That being said, I think the general model of Flattr is really great and I've always wondered why the Flattr button wasn't more widely adopted. It seemed like the perfect solution to publishers' monetization crisis.
- The transaction happens directly between consumer and creator, without a detour through ads (yes, there is a payment provider involved, but it's a lot more direct through Flattr)
- I can pay after I actually consumed the content, when I have full information about its usefulness for me (unlike subscription models and paywalls)
- There is a feedback mechanism built in, that lets content creators know what consumers consider pay-worthy.
What I would have loved to see was an analysis of key inhibiting factors and then a few well-researched product decisions and how they will remove these inhibitors.
I'm worried by Flattr's statement in this post, saying (paraphrased) 'we're not sure how many of you are going to like these changes, but we don't really have any guidance to go by'.
Creators still have to sign up with Flattr, so the only thing that's easier for them is that they don't have to add the button to their sites anymore.
Consumers still have to manage their payment details and amount per payment cycle, what's easier for them is that they don't have to press the button anymore. But this removes the conscious act of explicitly supporting something I liked to a default mode of supporting everyone on whose site I spend a certain amount of time, no matter if I actually liked what I found there (if I understand the new model correctly).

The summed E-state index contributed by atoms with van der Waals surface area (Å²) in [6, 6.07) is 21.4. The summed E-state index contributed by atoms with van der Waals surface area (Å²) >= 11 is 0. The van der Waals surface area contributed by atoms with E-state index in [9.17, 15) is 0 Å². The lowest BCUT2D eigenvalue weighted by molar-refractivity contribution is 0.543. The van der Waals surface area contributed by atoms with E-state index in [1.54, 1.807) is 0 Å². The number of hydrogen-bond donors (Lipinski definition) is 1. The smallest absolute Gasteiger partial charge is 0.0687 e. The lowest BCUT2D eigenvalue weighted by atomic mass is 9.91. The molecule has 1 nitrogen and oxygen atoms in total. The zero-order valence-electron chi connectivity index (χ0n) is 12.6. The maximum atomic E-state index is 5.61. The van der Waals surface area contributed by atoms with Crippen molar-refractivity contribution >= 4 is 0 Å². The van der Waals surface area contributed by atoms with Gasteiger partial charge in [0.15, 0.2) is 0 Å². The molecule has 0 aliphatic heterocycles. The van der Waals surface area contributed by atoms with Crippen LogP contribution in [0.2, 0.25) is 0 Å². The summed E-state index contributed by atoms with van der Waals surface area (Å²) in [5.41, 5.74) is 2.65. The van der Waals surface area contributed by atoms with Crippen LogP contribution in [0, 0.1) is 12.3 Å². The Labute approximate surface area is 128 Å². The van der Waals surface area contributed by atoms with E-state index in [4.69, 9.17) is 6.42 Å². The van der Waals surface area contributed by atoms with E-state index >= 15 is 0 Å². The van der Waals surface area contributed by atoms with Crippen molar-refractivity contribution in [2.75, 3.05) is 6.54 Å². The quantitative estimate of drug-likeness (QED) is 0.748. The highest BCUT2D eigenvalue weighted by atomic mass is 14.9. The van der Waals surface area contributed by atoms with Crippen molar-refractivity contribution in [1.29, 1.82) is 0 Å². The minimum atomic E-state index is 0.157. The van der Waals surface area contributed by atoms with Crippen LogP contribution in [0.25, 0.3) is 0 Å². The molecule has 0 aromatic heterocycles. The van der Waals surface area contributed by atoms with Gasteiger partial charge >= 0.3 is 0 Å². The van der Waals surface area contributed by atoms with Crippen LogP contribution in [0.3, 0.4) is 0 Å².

Yes, I can go in afterwards and remove sites from the list of sites I give money to, but that seems much more tedious than pressing a Flattr button once per article/post/whatever that I actually enjoyed and want to consciously support. Now I need to be careful about who I give money to.
I'd like me spending money to be a conscious decision, not an automated process running by default in the background.
That what you liked was actually exactly why we failed so far.
1. Users needed to do a conscious choice, clicking the button. Our research and data showed that was not what people wanted or did.
2. The button was to hard to add to a site and also visible and promoted a brand etc. All things publishers don't want. Besides the button does not work on any social network or content platform. The new solution works anywhere and is when it's hardest to use adding a meta-tag.
The new solution is a "fire and forget" solution. You set it up ones and then it just work. For both contributors and creators/publishers.